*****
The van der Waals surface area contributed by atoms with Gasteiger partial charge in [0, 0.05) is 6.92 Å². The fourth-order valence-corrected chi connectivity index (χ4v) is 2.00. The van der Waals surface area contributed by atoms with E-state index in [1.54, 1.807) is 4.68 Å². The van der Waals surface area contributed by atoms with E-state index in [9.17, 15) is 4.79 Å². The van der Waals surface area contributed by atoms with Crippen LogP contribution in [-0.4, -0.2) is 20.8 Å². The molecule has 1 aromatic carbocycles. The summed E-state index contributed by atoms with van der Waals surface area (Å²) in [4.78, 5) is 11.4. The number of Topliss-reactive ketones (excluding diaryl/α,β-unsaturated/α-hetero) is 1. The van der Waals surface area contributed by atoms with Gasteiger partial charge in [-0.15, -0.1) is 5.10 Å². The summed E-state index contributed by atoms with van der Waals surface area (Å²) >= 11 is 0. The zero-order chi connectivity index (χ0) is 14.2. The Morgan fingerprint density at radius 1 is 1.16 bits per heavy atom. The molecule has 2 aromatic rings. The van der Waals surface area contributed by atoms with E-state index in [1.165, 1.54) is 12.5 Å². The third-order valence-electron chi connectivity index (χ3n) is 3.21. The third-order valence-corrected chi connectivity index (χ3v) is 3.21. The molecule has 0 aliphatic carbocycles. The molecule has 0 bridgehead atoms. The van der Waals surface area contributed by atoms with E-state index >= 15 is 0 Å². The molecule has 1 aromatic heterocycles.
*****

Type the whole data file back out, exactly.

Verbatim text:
The van der Waals surface area contributed by atoms with Gasteiger partial charge in [0, 0.05) is 6.92 Å². The fourth-order valence-corrected chi connectivity index (χ4v) is 2.00. The van der Waals surface area contributed by atoms with E-state index in [1.54, 1.807) is 4.68 Å². The van der Waals surface area contributed by atoms with E-state index in [9.17, 15) is 4.79 Å². The van der Waals surface area contributed by atoms with Crippen LogP contribution in [-0.4, -0.2) is 20.8 Å². The molecule has 1 aromatic carbocycles. The summed E-state index contributed by atoms with van der Waals surface area (Å²) in [4.78, 5) is 11.4. The number of Topliss-reactive ketones (excluding diaryl/α,β-unsaturated/α-hetero) is 1. The van der Waals surface area contributed by atoms with Gasteiger partial charge in [-0.15, -0.1) is 5.10 Å². The summed E-state index contributed by atoms with van der Waals surface area (Å²) >= 11 is 0. The zero-order chi connectivity index (χ0) is 14.2. The Morgan fingerprint density at radius 1 is 1.16 bits per heavy atom. The molecule has 2 aromatic rings. The van der Waals surface area contributed by atoms with E-state index in [1.165, 1.54) is 12.5 Å². The third-order valence-electron chi connectivity index (χ3n) is 3.21. The third-order valence-corrected chi connectivity index (χ3v) is 3.21. The molecule has 0 aliphatic carbocycles. The molecule has 0 bridgehead atoms. The van der Waals surface area contributed by atoms with E-state index >= 15 is 0 Å². The molecule has 1 aromatic heterocycles.